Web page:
A great place to research history is through the Minnesota Historical Society website. I spent a lot of time combing through the photo archives looking for pictures of recognizable areas near my house, but also for photos that were just plain interesting. That’s where I ran across these photos, circa 1920, of a theater after a fire had been extinguished. The caption called it the “New Rialto Theater” at 735 East Lake St. in Minneapolis. The event obviously occurred during the winter months because the theater’s exterior has been decorated with icicles as a result of the efforts to put out the blaze. It’s a strikingly beautiful sight. So I dug around looking for more information on this theater. It turns out the theater had a fascinating arc of an existence.
The Rialto Theater opened sometime in the late 1910’s. The earliest photo I could find is from 1917 and could be a grand opening photo. It seems that the theater was later re-designed by the famed Twin Cities duo of Jacob J. (Jack) Liebenberg and Seeman Kaplan. This pair is responsible for a number of buildings in the area including the Uptown Theater (which is still operating), the Grenada Theater (now operating as the Suburban World Theater) and the Hollywood Theater on Johnson Street NE (which has been vacant for years, but is perpetually targeted for redevelopment). They also designed a large synagogue on Dupont Avenue that is now a Universalist church.
The Rialto Theater operated for years as a neighborhood movie house and apparently attracted some good business in that time. It had a single screen and about 750 seats for patrons. As I mentioned before, it also survived a nasty winter fire circa 1920, which yielded the beautiful pictures.
The story of the Rialto takes a dark turn sometime in the 1960’s. During this time, Lake Street began to turn into a more seedy place and drugs and prostitution began to put down roots. Also around this time, a man by the name of Ferris Alexander appeared. Alexander opened a newsstand downtown near Hennepin and 4th that sold adult books and magazines. This newsstand gained many customers and Alexander was able to build this modest (or immodest) base into a large, far-reaching porn empire in the Twin Cities. He opened a string of adult bookstores in the area and also purchased a few small theaters to convert to X-rated movies houses. The Rialto was one of those theaters.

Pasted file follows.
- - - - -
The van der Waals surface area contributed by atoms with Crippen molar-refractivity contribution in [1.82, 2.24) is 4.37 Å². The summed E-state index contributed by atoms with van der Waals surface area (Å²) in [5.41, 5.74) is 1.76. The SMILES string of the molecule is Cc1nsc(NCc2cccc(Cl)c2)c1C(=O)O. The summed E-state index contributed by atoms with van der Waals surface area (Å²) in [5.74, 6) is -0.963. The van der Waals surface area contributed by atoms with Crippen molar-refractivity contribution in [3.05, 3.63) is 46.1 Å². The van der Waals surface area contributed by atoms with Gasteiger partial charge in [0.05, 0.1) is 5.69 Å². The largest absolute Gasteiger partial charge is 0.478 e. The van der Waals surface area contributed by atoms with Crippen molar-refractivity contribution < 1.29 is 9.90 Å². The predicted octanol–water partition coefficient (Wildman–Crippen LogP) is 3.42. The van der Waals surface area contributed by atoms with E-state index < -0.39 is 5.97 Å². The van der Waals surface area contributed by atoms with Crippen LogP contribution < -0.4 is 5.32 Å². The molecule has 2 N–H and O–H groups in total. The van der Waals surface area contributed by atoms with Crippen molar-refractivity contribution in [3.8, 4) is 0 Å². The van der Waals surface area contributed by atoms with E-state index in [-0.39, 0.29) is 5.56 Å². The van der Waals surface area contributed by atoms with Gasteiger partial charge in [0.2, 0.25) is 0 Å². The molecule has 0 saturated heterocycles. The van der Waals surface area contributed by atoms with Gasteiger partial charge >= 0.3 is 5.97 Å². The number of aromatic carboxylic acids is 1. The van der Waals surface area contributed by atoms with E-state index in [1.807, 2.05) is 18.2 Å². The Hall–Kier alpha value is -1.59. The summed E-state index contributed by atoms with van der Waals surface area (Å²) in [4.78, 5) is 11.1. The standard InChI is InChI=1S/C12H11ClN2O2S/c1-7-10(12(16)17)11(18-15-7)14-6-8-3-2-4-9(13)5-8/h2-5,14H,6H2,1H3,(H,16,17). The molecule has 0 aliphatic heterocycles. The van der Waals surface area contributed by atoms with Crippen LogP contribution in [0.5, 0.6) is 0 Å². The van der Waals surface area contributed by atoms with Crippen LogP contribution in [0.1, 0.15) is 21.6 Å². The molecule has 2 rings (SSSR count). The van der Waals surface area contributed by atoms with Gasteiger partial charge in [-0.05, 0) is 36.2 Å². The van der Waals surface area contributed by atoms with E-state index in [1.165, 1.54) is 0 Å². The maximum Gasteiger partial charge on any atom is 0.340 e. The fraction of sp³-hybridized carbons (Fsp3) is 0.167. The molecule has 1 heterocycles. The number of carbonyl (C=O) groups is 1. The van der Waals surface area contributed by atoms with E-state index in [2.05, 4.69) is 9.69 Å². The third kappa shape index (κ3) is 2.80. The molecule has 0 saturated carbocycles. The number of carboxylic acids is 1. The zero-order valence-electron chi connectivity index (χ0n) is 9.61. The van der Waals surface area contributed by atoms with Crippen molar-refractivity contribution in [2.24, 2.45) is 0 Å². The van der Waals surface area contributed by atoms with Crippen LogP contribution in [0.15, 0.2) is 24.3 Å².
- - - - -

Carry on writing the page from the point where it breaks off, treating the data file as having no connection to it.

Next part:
So from the late 60’s to the 1980’s, the Rialto was a seedy adult theater. Alexander grew his empire to an astounding level during that time while always being the target of various city and community protests. Then, in the late 80’s, he finally found himself on the wrong end of federal charges of obscenity, racketeering and tax fraud. (Looking around at the landscape of media today, it seems amazing that the federal government leveled charges for “obscenity”.) Prosecuted by future Clinton prosecutor Ken Starr, Alexander was convicted and sent to prison for six years. His assets were seized, including $9 million dollars and 13 theaters and bookstores – including the Rialto.
Soon after the seizure, the Rialto was demolished and a parking lot was built in its place and remains today.
Ferris Alexander died in 2003 in a Wayzata nursing home at the age of 84 with advanced Alzheimer’s disease.